Lawmakers in Oregon‘s House and Senate have voted in favor of legislation, Senate Bill 420, to facilitate the expungement of past marijuana convictions.
Following a concurrence vote by the Senate, the measure will advance to Democratic Gov. Kate Brown – who is anticipated to sign the bill into law.
The measure establishes procedures for persons previously found guilty of low-level (up to one ounce) marijuana possession offenses to file a motion with the court to have their convictions set aside.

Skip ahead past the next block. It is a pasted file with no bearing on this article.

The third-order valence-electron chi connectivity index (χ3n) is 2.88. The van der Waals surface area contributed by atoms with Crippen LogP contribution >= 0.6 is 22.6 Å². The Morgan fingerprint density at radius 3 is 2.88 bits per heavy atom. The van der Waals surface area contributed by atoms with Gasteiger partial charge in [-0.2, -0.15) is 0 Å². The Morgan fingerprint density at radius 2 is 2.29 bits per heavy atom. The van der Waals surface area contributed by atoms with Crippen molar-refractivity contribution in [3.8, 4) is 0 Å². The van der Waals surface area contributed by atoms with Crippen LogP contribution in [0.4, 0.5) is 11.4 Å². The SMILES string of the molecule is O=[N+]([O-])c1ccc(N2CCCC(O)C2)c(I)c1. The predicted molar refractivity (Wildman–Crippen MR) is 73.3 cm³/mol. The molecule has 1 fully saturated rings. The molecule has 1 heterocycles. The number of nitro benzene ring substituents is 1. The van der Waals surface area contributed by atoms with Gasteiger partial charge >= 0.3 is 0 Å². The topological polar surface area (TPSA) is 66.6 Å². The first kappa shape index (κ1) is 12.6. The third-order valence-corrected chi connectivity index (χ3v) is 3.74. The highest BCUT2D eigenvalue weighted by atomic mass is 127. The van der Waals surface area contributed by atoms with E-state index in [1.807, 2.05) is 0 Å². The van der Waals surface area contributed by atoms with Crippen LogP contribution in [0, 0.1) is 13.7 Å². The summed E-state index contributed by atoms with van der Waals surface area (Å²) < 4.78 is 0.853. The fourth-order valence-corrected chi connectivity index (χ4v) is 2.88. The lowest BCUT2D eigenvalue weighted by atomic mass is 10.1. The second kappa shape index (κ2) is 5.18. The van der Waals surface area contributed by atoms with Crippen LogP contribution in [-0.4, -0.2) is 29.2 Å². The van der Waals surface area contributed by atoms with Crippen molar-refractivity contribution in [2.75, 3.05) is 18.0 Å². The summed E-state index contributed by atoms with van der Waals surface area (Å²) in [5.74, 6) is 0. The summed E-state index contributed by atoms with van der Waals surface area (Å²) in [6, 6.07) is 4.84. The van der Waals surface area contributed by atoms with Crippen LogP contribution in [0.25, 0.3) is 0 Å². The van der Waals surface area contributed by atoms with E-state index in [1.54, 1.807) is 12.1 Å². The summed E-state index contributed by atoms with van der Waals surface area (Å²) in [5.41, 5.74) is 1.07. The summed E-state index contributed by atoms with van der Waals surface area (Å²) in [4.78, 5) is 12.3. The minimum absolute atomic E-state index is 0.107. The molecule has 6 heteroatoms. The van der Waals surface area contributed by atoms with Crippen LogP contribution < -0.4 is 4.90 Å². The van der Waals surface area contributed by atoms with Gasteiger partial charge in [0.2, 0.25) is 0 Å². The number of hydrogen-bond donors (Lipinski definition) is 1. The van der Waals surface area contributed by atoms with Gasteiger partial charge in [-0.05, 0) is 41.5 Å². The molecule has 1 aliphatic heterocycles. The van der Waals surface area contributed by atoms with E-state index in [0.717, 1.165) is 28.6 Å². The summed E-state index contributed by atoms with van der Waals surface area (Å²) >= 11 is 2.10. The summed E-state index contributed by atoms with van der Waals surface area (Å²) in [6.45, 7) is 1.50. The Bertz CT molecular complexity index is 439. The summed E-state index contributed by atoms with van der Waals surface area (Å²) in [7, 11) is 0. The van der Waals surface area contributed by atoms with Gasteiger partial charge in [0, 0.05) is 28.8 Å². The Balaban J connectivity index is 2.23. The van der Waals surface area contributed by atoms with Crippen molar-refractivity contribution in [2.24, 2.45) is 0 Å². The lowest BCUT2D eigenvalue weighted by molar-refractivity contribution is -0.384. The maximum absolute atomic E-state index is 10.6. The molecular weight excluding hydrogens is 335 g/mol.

Petitioners may not be charged a fee for submitting such a request, and any objections to the request must be filed within 30 days.
The proposal expands upon prior legislation, enacted in 2015, which sought to make it easier for those with past marijuana convictions to have their records expunged.
Once signed, the new law takes effect on January 1, 2019.
The policy is similar to marijuana-related expungement laws recently enacted in a number of states, including Colorado, Delaware, Massachusetts, Nevada, Rhode Island, and Washington. California law automatically expunges past marijuana convictions.
Tags: expungement, Kate Brown, OR SB 420, Oregon, Oregon marijuana legalization